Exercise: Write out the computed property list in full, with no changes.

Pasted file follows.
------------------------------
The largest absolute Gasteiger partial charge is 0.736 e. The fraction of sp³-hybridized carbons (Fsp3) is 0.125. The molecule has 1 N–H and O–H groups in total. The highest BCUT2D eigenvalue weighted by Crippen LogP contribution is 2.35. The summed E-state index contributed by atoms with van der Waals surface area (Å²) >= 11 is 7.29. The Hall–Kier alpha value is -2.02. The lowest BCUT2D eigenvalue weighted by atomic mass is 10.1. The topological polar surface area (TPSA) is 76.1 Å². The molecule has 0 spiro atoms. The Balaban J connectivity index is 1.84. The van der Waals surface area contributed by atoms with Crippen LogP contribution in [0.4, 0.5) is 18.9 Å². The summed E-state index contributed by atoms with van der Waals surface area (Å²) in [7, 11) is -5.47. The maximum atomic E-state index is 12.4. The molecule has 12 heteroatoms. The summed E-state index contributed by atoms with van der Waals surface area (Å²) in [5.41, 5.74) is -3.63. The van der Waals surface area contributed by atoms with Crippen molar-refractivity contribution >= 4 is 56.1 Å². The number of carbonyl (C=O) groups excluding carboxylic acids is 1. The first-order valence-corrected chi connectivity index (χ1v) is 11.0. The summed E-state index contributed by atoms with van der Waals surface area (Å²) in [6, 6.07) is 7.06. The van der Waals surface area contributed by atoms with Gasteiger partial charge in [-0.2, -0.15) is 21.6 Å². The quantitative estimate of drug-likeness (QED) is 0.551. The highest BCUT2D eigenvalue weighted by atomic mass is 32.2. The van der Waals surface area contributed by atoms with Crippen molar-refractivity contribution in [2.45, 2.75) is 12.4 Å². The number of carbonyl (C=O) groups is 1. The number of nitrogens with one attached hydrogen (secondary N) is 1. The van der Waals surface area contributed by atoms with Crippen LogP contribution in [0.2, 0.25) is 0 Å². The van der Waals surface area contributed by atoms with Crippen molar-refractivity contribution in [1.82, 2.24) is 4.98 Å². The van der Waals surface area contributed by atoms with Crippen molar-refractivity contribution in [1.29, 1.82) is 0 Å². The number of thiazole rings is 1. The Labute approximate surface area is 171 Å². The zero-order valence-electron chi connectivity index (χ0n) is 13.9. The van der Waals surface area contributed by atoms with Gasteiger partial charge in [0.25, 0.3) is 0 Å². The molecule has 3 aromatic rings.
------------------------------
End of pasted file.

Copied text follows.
The largest absolute Gasteiger partial charge is 0.736 e. The fraction of sp³-hybridized carbons (Fsp3) is 0.125. The molecule has 1 N–H and O–H groups in total. The highest BCUT2D eigenvalue weighted by Crippen LogP contribution is 2.35. The summed E-state index contributed by atoms with van der Waals surface area (Å²) >= 11 is 7.29. The Hall–Kier alpha value is -2.02. The lowest BCUT2D eigenvalue weighted by atomic mass is 10.1. The topological polar surface area (TPSA) is 76.1 Å². The molecule has 0 spiro atoms. The Balaban J connectivity index is 1.84. The van der Waals surface area contributed by atoms with Crippen LogP contribution in [0.4, 0.5) is 18.9 Å². The summed E-state index contributed by atoms with van der Waals surface area (Å²) in [7, 11) is -5.47. The maximum atomic E-state index is 12.4. The molecule has 12 heteroatoms. The summed E-state index contributed by atoms with van der Waals surface area (Å²) in [5.41, 5.74) is -3.63. The van der Waals surface area contributed by atoms with Crippen molar-refractivity contribution >= 4 is 56.1 Å². The number of carbonyl (C=O) groups excluding carboxylic acids is 1. The first-order valence-corrected chi connectivity index (χ1v) is 11.0. The summed E-state index contributed by atoms with van der Waals surface area (Å²) in [6, 6.07) is 7.06. The van der Waals surface area contributed by atoms with Gasteiger partial charge in [-0.2, -0.15) is 21.6 Å². The quantitative estimate of drug-likeness (QED) is 0.551. The highest BCUT2D eigenvalue weighted by atomic mass is 32.2. The van der Waals surface area contributed by atoms with Crippen molar-refractivity contribution in [2.45, 2.75) is 12.4 Å². The number of carbonyl (C=O) groups is 1. The number of nitrogens with one attached hydrogen (secondary N) is 1. The van der Waals surface area contributed by atoms with Crippen LogP contribution in [0.2, 0.25) is 0 Å². The van der Waals surface area contributed by atoms with Crippen molar-refractivity contribution in [1.82, 2.24) is 4.98 Å². The van der Waals surface area contributed by atoms with Crippen molar-refractivity contribution in [1.29, 1.82) is 0 Å². The number of thiazole rings is 1. The Labute approximate surface area is 171 Å². The zero-order valence-electron chi connectivity index (χ0n) is 13.9. The van der Waals surface area contributed by atoms with Gasteiger partial charge in [0.25, 0.3) is 0 Å². The molecule has 3 aromatic rings.